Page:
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#196248 - 08/04/16 10:59 PM Condesation
Jim M Offline

Registered: 11/23/03
Posts: 281
Loc: Kitsap Peninsula, WA
I'm becoming a convert to tarps. However last night I spent a night up high in open alpine country and something interesting happened. We had clear skies and beautiful weather. I suppose it only got down to 45F at night. I had pitched my 7x10 tarp up high of the ground a foot or so in an "A" configuration and there was a nice breeze all night. completely open on two sides, of course. However, I got a ton of condensation on the inside and outside of the tarp. the breeze shook the tarp enough to make it "rain" under the tarp. My sleeping bag also got condensation, but has a relatively waterproof/breathable shell so it was not a problem. I always assumed enough ventilation would take care of the problem, but no way. It all dried out quickly when the sun came up, but had it rained or been cool and overcast I would have had to put everything away wet. Is there any solution to the problem of heavy condensation when atmospheric conditions are prime for it? Oh, and how do I add a jepg photo here?

Edited by Jim M (08/04/16 11:01 PM)
Jim M

#196250 - 08/05/16 09:18 AM Re: Condesation [Re: Jim M]
ndsol Offline

Registered: 04/16/02
Posts: 674
Loc: Houston, Texas
Look at the Admin Policy, Usage & Tips forum for how to post a photo.

Where exactly were you camping up high in open alpine country?

#196252 - 08/05/16 12:01 PM Re: Condesation [Re: ndsol]
BrianLe Offline

Registered: 02/26/07
Posts: 1149
Loc: Washington State, King County
"Where exactly were you camping up high in open alpine country?"

Exactly my question, and if I may elaborate in case that's not clear --- specific location can make a lot of difference in terms of temperature and humidity, such that two people camped in shouting (even loud talking) distance can have significantly different "climate" experiences. So for me, this question means things like, were there any water bodies nearby? Open fields? Particular low or high points nearby? Trees around, a lot, a few, none? What elevation? Wind blowing or not, and how much? Etc Etc etc etc.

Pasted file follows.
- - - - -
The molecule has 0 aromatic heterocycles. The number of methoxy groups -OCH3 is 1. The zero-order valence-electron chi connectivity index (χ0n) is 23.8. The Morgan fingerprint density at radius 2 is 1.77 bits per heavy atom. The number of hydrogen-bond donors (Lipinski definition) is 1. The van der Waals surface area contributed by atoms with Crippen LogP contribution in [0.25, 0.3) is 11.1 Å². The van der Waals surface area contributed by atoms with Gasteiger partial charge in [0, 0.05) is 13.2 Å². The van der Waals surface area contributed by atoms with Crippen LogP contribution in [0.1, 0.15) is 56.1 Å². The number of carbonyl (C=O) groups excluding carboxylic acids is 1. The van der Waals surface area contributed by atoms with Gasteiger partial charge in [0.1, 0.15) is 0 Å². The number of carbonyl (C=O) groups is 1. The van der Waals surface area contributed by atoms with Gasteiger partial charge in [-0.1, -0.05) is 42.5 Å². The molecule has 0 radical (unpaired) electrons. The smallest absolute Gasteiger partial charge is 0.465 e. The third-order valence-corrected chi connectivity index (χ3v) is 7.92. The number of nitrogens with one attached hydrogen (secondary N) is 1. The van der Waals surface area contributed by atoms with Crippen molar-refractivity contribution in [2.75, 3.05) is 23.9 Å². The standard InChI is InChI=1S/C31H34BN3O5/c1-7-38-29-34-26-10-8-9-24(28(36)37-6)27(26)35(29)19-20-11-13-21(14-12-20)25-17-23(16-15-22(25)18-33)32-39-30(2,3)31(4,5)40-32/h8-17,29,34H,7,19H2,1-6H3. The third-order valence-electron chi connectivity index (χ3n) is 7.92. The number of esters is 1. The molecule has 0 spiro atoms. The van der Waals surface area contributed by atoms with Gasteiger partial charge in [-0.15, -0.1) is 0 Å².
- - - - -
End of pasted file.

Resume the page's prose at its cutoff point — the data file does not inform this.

I don't pretend that I understand the microclimatology of what goes on, nor that the exact same thing wouldn't have happened to me in your situation (sounds puzzling indeed!), but the local land-form and associated details are also IMO an important (set of) clue(s).
Brian Lewis

#196253 - 08/05/16 01:15 PM Re: Condesation [Re: Jim M]
aimless Offline

Registered: 02/05/03
Posts: 2951
Loc: Portland, OR
Good ventilation can reduce the condensation caused by the water vapor in our breath. It won't make any difference if the water vapor that is condensing was already in the air, in the form of relative humidity.

#196254 - 08/05/16 01:47 PM Re: Condesation [Re: ndsol]
Jim M Offline

Registered: 11/23/03
Posts: 281
Loc: Kitsap Peninsula, WA
It is called
"Camp Freeze Out" on Kalhhane Ridge near Hurricane Ridgej, Olympic Mountains. We took the Switchback Trail up to the ridge and then the rugged trail toward Lake Angeles. Nice camp. Some snow patches, but no water. No bugs. Ref. Robert Woods.
Jim M

#196255 - 08/05/16 02:00 PM Re: Condesation [Re: BrianLe]
Jim M Offline

Registered: 11/23/03
Posts: 281
Loc: Kitsap Peninsula, WA
We were at 5830 feet. We could see the Straits of Juan de Fuca a few miles away and a mile below us. There were some snow patches, small and not many, about. No running water. No ponds or lakes. There was a 1 to 5 knot breeze blowing all the time. Probably 65 degrees during the day and 45F at night. Clear skies. No meteorite showers. No moon.
I think moisture that is in the air during the day wants to condense when the temps drop at night. It is like those little gas molecules are just looking for something to collect on. I remember from high school chemistry that super saturated solutions sometimes need something to start collecting on. If I remember correctly, I think it might be called nucleation. The molecules seem to be gregarious and the more they collect the more they invite others to the party.
Jim M

#196256 - 08/05/16 02:22 PM Re: Condesation [Re: Jim M]
Rick_D Offline

Registered: 01/06/02
Posts: 2802
Loc: NorCal
To oversimplify, temp dropped below the dewpoint and water condensed on both sides of the fabric, no doubt aided by your breath and ground moisture. If you were camped in a swale, cold moist air would have hugged the ground and flowed towards you, making things worse. Stronger wind could have resolved things but I don't know how to order that up. eek

It's sometimes possible to game the local microclimates by camping on a rise or hillside terrace. Not always an option though.

The covered breezeway at my house once had metal roofing that would basically rain on foggy, still winter days. The plastic it has now never does that, so the material has some kind of effect but I can't quite suss out why that is, other than heat conductivity. Do fabrics differ, e.g., material, coating type, color, thickness..? No idea.

Live and learn/rinse and repeat.



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